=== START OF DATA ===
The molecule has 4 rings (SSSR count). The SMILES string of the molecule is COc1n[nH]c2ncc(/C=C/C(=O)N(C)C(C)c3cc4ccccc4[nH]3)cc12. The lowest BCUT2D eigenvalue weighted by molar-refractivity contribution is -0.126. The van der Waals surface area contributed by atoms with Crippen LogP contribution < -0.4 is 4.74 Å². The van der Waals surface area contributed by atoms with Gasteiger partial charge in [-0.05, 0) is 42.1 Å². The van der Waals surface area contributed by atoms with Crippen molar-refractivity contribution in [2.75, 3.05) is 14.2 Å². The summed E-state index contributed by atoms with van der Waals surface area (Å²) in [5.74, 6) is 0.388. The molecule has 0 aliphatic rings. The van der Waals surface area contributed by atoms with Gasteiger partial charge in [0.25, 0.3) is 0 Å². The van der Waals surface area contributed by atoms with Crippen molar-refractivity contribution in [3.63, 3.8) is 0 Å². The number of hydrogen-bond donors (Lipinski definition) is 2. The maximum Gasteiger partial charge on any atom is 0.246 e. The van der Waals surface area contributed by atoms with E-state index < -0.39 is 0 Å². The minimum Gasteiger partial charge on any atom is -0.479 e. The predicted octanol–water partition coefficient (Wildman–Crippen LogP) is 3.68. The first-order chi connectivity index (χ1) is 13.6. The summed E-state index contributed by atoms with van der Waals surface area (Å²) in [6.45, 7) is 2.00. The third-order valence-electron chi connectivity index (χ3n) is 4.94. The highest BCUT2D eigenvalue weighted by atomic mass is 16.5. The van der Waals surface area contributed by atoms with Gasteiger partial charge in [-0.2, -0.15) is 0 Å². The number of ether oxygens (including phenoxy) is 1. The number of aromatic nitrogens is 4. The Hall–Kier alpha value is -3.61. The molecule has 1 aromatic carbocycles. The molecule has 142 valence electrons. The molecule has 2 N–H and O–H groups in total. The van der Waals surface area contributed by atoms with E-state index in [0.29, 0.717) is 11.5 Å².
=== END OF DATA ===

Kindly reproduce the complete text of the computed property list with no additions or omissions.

The molecule has 4 rings (SSSR count). The SMILES string of the molecule is COc1n[nH]c2ncc(/C=C/C(=O)N(C)C(C)c3cc4ccccc4[nH]3)cc12. The lowest BCUT2D eigenvalue weighted by molar-refractivity contribution is -0.126. The van der Waals surface area contributed by atoms with Crippen LogP contribution < -0.4 is 4.74 Å². The van der Waals surface area contributed by atoms with Gasteiger partial charge in [-0.05, 0) is 42.1 Å². The van der Waals surface area contributed by atoms with Crippen molar-refractivity contribution in [2.75, 3.05) is 14.2 Å². The summed E-state index contributed by atoms with van der Waals surface area (Å²) in [5.74, 6) is 0.388. The molecule has 0 aliphatic rings. The van der Waals surface area contributed by atoms with Gasteiger partial charge in [0.25, 0.3) is 0 Å². The van der Waals surface area contributed by atoms with Crippen molar-refractivity contribution in [3.63, 3.8) is 0 Å². The number of hydrogen-bond donors (Lipinski definition) is 2. The maximum Gasteiger partial charge on any atom is 0.246 e. The van der Waals surface area contributed by atoms with E-state index < -0.39 is 0 Å². The minimum Gasteiger partial charge on any atom is -0.479 e. The predicted octanol–water partition coefficient (Wildman–Crippen LogP) is 3.68. The first-order chi connectivity index (χ1) is 13.6. The summed E-state index contributed by atoms with van der Waals surface area (Å²) in [6.45, 7) is 2.00. The third-order valence-electron chi connectivity index (χ3n) is 4.94. The highest BCUT2D eigenvalue weighted by atomic mass is 16.5. The van der Waals surface area contributed by atoms with Gasteiger partial charge in [-0.2, -0.15) is 0 Å². The number of ether oxygens (including phenoxy) is 1. The number of aromatic nitrogens is 4. The Hall–Kier alpha value is -3.61. The molecule has 1 aromatic carbocycles. The molecule has 142 valence electrons. The molecule has 2 N–H and O–H groups in total. The van der Waals surface area contributed by atoms with E-state index in [0.29, 0.717) is 11.5 Å².